- The Washington Times - Wednesday, May 25, 2005

BENT JBAIL, Lebanon — Hezbollah, the Shi’ite militia that dominates southern Lebanon, used the fifth anniversary of Israel’s troop withdrawal to warn authorities not to try to disarm its fighters.

“Any hand that reaches out to our weapons is an Israeli hand that will be cut off,” the group’s leader, Sheik Hassan Nasrallah, told a rally in a rare public appearance.

“If anyone, anyone, thinks of disarming the resistance, we will fight them like the martyrs of Karbala,” he added, referring to the epic battle in southern Iraq more than 1,300 years ago that led to a permanent split in Islam between the Shi’ites and Sunnis.

For its rally, Hezbollah chose the border town of Bent Jbail, which Israel occupied for more than 22 years.

Although Hezbollah is idolized in the Arab world as the only army to defeat the Israeli military, the United States and Israel consider the group a terrorist organization.

The United Nations passed a resolution in September that compelled Syrian forces to leave Lebanon and demanded that militias in Lebanon give up their weapons.

The provision was aimed at Hezbollah, which maintains a significant military presence on Lebanon’s southern border.

With the end of 29 years of Syrian occupation, Hezbollah fears that it will be next to feel international pressure.

Sheik Nasrallah warned Israel not to return to Lebanon, but denied wanting to escalate tensions along the border. The Jewish state mounted a full-scale invasion of its neighbor in 1982 and withdrew in May 2000.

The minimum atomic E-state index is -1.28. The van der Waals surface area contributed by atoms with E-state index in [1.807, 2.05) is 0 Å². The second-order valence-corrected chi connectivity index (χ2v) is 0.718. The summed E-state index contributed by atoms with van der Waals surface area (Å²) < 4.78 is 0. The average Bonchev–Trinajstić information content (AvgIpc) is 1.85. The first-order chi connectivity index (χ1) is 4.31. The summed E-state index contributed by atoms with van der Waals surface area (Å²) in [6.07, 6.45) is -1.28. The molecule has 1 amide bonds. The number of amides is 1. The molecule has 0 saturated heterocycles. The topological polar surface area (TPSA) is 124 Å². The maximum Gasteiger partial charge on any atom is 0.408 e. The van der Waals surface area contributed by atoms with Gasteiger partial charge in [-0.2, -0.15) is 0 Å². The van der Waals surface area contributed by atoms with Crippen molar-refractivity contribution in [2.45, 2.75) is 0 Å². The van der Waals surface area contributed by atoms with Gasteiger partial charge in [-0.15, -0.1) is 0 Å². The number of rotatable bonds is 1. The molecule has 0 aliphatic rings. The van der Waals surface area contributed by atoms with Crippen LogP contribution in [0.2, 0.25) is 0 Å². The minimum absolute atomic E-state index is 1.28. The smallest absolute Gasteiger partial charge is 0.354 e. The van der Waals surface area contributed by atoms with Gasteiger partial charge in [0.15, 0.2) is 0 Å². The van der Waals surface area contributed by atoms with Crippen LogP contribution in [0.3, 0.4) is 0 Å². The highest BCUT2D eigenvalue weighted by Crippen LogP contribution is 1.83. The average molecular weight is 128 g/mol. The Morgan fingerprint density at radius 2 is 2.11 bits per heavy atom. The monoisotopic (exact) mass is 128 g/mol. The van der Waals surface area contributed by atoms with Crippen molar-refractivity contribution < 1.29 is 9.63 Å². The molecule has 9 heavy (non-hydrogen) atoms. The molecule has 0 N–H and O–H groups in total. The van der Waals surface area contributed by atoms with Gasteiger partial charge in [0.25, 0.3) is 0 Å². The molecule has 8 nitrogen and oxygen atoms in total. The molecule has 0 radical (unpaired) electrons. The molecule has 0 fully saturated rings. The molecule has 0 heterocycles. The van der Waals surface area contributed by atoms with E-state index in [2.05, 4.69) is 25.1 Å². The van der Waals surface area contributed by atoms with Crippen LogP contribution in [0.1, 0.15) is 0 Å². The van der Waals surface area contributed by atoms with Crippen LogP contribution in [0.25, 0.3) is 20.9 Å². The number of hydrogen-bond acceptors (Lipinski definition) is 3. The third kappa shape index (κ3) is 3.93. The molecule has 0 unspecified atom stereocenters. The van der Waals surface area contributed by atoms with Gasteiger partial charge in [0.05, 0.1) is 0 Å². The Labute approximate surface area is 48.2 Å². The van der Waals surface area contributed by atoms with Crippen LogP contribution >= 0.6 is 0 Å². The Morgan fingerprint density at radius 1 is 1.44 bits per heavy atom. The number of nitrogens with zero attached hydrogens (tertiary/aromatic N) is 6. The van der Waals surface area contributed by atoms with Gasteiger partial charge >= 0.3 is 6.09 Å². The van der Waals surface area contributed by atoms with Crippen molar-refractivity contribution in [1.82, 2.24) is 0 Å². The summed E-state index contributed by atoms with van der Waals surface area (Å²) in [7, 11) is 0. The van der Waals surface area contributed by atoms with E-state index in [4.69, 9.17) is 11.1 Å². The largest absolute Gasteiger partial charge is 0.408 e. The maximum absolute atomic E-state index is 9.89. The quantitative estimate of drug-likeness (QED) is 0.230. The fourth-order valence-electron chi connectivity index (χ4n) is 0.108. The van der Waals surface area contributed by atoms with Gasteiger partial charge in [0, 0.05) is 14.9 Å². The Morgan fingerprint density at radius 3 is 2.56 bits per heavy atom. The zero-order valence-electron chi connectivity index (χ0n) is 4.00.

“We do not want to drag the region into a war. … We want to protect our country,” he said. “Any thought of disarming the resistance is madness.”

Hezbollah, a fundamentalist group that seeks an Islamic state in Lebanon similar to that in Iran, is widely respected in much of Lebanon, where it is credited with driving out the Israelis.

With 12 members of parliament and a vast network of social services, job training and hospitals that serve Lebanon’s impoverished Shi’ite community, the group also commands near-fanatical loyalty from Lebanon’s Shi’ites.

The U.S. government holds Hezbollah responsible for a series of bombings and kidnappings of American diplomatic and military targets in the 1980s and has classified it as a terrorist organization.

Yesterday’s rally also served as a political event, with speeches by Druze leader Walid Jumblatt and parliament Speaker Nabih Berri. Hezbollah expects to increase its representation in parliament when a cycle of elections begins Sunday.

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